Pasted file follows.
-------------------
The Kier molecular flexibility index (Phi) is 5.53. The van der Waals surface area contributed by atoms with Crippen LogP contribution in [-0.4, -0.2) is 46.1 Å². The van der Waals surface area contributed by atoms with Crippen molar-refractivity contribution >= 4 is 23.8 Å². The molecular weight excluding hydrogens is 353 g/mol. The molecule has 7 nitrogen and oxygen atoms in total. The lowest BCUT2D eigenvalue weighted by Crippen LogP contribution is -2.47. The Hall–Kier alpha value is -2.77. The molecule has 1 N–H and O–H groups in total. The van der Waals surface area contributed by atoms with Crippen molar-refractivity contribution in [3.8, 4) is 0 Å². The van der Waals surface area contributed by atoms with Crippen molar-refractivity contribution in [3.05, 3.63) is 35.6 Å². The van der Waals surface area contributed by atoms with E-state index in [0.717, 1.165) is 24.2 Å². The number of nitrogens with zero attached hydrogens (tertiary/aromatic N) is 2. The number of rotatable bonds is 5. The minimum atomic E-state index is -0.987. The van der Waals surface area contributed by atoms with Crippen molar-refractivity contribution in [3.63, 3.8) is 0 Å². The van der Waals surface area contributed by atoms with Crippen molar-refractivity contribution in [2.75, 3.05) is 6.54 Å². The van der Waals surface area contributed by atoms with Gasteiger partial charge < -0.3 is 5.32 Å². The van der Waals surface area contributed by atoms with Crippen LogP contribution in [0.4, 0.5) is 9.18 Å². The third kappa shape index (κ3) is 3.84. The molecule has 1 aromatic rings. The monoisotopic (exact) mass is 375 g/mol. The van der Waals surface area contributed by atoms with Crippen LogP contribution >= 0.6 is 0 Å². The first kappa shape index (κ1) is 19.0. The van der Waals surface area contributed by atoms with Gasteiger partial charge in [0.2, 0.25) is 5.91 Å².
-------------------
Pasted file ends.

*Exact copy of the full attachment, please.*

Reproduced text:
The Kier molecular flexibility index (Phi) is 5.53. The van der Waals surface area contributed by atoms with Crippen LogP contribution in [-0.4, -0.2) is 46.1 Å². The van der Waals surface area contributed by atoms with Crippen molar-refractivity contribution >= 4 is 23.8 Å². The molecular weight excluding hydrogens is 353 g/mol. The molecule has 7 nitrogen and oxygen atoms in total. The lowest BCUT2D eigenvalue weighted by Crippen LogP contribution is -2.47. The Hall–Kier alpha value is -2.77. The molecule has 1 N–H and O–H groups in total. The van der Waals surface area contributed by atoms with Crippen molar-refractivity contribution in [3.8, 4) is 0 Å². The van der Waals surface area contributed by atoms with Crippen molar-refractivity contribution in [3.05, 3.63) is 35.6 Å². The van der Waals surface area contributed by atoms with E-state index in [0.717, 1.165) is 24.2 Å². The number of nitrogens with zero attached hydrogens (tertiary/aromatic N) is 2. The number of rotatable bonds is 5. The minimum atomic E-state index is -0.987. The van der Waals surface area contributed by atoms with Crippen molar-refractivity contribution in [3.63, 3.8) is 0 Å². The van der Waals surface area contributed by atoms with Crippen molar-refractivity contribution in [2.75, 3.05) is 6.54 Å². The van der Waals surface area contributed by atoms with Gasteiger partial charge < -0.3 is 5.32 Å². The van der Waals surface area contributed by atoms with Crippen LogP contribution in [0.4, 0.5) is 9.18 Å². The third kappa shape index (κ3) is 3.84. The molecule has 1 aromatic rings. The monoisotopic (exact) mass is 375 g/mol. The van der Waals surface area contributed by atoms with Crippen LogP contribution >= 0.6 is 0 Å². The first kappa shape index (κ1) is 19.0. The van der Waals surface area contributed by atoms with Gasteiger partial charge in [0.2, 0.25) is 5.91 Å².